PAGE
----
Study procedures and assessments
Patients completed baseline surveys at the time of study enrollment and 3- and 6-month follow-up surveys. Patients responding to the baseline and 3- and 6-month follow-up surveys in the unmatched and matched IGs and CGs were not always the same, with some patients completing only one of the two follow-up assessments and others completing all three assessments. Those who responded only to the 3-month assessment comprised the 3-month follow-up group, while patients who responded to both the 3- and 6-month surveys or just the 6-month assessment formed the 6-month follow-up group.
The baseline and follow-up surveys of patients included questions to assess the primary pain complaint categorized as 1) arthritis, 2) neuropathy or radiculopathy, 3) myofascial or musculoskeletal pain, 4) tendonitis, or 5) other type of pain complaint. Patients indicated the location of each pain complaint, such as hands, elbow, wrist, feet, hips, knees, neck, shoulders, back, and other. They could indicate more than one type of pain complaint affecting multiple locations.
Patients completed the Brief Pain Inventory short form (BPI-sf)50 at each assessment, with all surveys completed during the usual 8-hour business interval for a medical clinic. The BPI-sf is a commonly used measure of pain for diverse conditions, including cancer, musculoskeletal disorders, depressive conditions, and surgical pain. The BPI-sf is recommended for use in clinical trials of patients with chronic pain27 and has adequate internal consistency, acceptable-to-excellent test–retest reliability, satisfactory-to-good construct validity, criterion validity, and is sensitive to change.51–54 Pain ratings are on a 0–10 numerical scale, with 0 equal to no pain and 10 equal to pain as bad as one can imagine. The BPI-sf yields an overall score for pain severity and pain interference as well as a score for each of the questions comprising the overall severity and interference measures. Patients receiving the topical therapy also indicated any side effects they experienced while using the formulation.
Patients also reported if they took any additional medication(s) for pain relief at the time of the baseline survey and during the 3 days prior to completion of the follow-up surveys. These concurrent medications included over-the-counter (OTC) agents (eg, ibuprofen, naproxen, or acetaminophen), prescription NSAIDs (eg, naproxen sodium, celecoxib, meloxicam), prescription opioids (eg, fentanyl, hydrocodone, hydromorphone, morphine, or oxycodone), or prescription anticonvulsants (gabapentin or pregabalin). Patients could indicate more than one type of medication in these four classes.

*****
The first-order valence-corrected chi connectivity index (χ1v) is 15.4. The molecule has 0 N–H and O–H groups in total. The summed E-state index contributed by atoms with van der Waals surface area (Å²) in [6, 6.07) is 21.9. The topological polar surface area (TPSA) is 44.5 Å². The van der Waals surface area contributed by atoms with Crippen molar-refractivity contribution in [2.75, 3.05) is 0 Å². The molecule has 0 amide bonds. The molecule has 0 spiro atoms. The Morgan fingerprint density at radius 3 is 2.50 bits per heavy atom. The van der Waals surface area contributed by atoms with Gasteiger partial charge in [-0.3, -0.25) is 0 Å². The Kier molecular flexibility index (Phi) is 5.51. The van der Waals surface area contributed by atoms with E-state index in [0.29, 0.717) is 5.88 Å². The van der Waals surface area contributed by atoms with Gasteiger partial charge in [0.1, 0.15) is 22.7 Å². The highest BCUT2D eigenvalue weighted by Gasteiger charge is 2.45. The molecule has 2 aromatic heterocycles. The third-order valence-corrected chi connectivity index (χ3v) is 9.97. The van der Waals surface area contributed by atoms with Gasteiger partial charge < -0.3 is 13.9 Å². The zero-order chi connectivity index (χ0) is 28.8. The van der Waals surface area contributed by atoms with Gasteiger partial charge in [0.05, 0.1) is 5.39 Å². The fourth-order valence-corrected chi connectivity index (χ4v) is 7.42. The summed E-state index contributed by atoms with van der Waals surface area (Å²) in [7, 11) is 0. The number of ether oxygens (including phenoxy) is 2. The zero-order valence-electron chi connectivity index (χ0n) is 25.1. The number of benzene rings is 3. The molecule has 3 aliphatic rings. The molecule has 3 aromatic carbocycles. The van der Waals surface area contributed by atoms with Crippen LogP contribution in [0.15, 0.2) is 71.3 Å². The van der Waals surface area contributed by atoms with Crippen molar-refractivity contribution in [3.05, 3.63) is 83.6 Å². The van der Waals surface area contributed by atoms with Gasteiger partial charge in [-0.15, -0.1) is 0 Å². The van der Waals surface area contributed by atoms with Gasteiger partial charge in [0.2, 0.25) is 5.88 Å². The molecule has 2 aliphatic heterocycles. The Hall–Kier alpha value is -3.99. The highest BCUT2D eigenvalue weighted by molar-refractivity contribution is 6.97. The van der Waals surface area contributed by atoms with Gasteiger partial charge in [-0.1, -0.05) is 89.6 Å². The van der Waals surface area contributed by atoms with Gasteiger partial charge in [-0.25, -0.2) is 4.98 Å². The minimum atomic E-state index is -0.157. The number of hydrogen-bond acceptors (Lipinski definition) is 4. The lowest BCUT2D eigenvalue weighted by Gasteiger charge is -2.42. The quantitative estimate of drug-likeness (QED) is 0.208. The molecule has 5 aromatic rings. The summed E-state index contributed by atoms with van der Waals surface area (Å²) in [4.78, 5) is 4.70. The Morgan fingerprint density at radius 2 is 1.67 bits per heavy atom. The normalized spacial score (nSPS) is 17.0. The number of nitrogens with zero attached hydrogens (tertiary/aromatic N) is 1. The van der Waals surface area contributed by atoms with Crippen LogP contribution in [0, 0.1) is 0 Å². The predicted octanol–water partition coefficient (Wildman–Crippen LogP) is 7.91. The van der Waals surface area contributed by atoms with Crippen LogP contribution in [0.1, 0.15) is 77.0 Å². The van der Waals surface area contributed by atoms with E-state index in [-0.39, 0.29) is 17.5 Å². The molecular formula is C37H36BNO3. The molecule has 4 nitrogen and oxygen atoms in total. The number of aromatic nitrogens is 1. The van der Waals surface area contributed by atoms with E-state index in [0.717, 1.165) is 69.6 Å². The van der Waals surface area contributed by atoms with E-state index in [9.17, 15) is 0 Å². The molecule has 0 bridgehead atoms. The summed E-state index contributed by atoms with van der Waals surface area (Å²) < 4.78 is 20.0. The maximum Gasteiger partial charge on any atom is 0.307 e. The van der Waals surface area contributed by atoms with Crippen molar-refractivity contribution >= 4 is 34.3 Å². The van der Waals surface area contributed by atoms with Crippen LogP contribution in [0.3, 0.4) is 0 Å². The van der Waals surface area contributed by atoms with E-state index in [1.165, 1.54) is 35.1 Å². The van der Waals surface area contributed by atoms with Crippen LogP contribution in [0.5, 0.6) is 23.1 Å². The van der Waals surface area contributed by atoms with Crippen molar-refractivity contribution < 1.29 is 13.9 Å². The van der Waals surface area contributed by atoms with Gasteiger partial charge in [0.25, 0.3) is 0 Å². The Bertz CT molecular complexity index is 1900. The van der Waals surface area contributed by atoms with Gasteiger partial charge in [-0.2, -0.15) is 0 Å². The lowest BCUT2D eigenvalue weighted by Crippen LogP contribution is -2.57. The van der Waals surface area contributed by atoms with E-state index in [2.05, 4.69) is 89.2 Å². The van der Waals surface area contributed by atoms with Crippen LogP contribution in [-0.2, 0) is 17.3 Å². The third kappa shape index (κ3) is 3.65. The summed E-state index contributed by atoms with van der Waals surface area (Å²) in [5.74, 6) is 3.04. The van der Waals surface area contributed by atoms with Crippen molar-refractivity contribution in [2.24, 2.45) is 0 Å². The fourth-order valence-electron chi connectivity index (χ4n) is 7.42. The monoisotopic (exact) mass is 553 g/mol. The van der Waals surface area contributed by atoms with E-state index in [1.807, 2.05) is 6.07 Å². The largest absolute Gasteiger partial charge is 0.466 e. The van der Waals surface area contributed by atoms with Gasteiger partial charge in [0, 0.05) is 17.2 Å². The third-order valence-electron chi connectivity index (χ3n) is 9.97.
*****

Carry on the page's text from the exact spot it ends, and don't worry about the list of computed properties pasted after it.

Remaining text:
All patient surveys were voluntarily and independently completed with no input or direction from treating physicians or other clinic staff. Completion of each of the surveys took approximately 10 minutes. Patients may have been compensated up to $25 for time or travel expenses associated with study participation at the discretion of the investigator.
Study end points
There were two primary end points and five secondary end points. The first primary end point evaluated changes from baseline within the unmatched-IG in the mean BPI-sf severity and interference scores for the 3- and 6-month follow-up groups. The second primary end point examined changes from baseline within the unmatched-IG in patient-reported use of concurrent pain medication(s) for the 3- and 6-month follow-up groups.
Secondary end points included the following:
- Differences from baseline between the unmatched-IG and unmatched-CG in the mean change in BPI-sf severity and interference scores for the 3- and 6-month follow-up groups
- Differences from baseline between the matched-IG and matched-CG in the mean change in BPI-sf severity and interference scores for the 3- and 6-month follow-up groups
- Changes from baseline between the unmatched-IG and unmatched-CG in the type of concurrent pain medication for the 3- and 6-month follow-up groups
- Changes from baseline between the matched-IG and matched-CG in the type of concurrent pain medication for the 3- and 6-month follow-up groups
- Patient- and investigator-reported AEs or serious adverse events (SAEs) in the 3- and 6-month follow-up groups
Descriptive statistics were calculated for all variables, including frequencies and percent responses for categorical variables and means and standard deviation (SD) for continuous variables. The maximum sample available for each variable was used when calculating descriptive statistics. The Shapiro–Wilk test was performed to determine normality of all continuous variables. Continuous variables that were not normally distributed were analyzed with nonparametric statistical tests.